James Lawton: Scholes enjoys his red-letter day as Gerrard is ruthlessly eclipsed

England's Steve McClaren has already been rejected once by Paul Scholes, who for several weeks now has been conducting a master-class in the art and the vision required to play in midfield as a consistent match-winning presence rather than an occasional virtuoso contributor. McClaren apparently took up a mildly beseeching posture while making his first request. Now he should go all the way. He should get down on his hands and knees.

Obituary: Allan Carr

THE PRODUCER of the screen musical Grease and the Tony Award-winning stage musical La Cage Aux Folles, Allan Carr was a colourful Broadway and Hollywood figure whose flamboyantly gay life style and wild parties were as noteworthy as his many show-business activities.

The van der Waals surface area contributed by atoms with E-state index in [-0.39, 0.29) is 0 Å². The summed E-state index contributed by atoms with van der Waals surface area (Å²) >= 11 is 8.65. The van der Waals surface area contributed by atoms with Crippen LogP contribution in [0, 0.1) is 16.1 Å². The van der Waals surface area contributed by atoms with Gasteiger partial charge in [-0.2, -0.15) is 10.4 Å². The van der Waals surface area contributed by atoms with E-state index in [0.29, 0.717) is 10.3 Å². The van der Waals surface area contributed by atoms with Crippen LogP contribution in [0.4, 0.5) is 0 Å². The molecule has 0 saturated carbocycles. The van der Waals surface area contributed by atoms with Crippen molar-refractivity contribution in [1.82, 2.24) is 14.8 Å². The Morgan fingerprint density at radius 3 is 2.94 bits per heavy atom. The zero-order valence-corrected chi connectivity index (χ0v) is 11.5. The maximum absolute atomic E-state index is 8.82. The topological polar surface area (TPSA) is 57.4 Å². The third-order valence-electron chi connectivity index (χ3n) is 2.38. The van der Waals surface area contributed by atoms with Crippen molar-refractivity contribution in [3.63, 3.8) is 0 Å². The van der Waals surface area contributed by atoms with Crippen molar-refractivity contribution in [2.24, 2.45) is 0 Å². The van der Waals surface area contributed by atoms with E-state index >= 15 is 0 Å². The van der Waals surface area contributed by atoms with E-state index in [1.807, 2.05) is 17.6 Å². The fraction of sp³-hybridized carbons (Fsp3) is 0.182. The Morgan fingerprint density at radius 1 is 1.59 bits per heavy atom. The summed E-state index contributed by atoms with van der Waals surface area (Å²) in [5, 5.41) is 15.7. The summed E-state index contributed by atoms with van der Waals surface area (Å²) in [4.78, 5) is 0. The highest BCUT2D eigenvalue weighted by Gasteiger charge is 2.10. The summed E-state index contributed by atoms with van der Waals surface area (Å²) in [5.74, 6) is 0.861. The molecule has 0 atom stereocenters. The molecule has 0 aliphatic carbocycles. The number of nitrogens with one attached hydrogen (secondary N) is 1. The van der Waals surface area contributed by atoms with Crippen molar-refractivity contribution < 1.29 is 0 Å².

The Hefner roadshow, live and unstapled

`The Bunny is Back' was written all over her chest and his face. The chest is Heather Kozar's, Playboy Playmate of the Year. The face is Hugh Hefner's, still leering after all these years.

The Irritations of Modern Life: 38. Lavatory attendants

BUNNY GIRLS at Hugh Hefner's Playboy mansion notoriously visited the bathroom in pairs. For me, at school, lavatory cubicles were places to hide out with mates, the fashion being to squeeze in as many as possible, like students in a Mini.

Obituary: Ray Russell

RAY RUSSELL specialised in the mid-century equivalent of the conte cruel, a potent and often grisly mix of grand guignol, sick humour and American gothic (in a line that runs directly from Poe through H.P. Lovecraft and now takes in such chroniclers of the putrefying psyches as Bret Easton Ellis). His chief plot elements - or at any rate the ones he utilised with what seemed the greatest facility and enthusiasm - were torture (chiefly of the medieval variety), perversion, sexual violence, grotesqueries, and irony of the most dreadful kind.

Books: Paperback round-up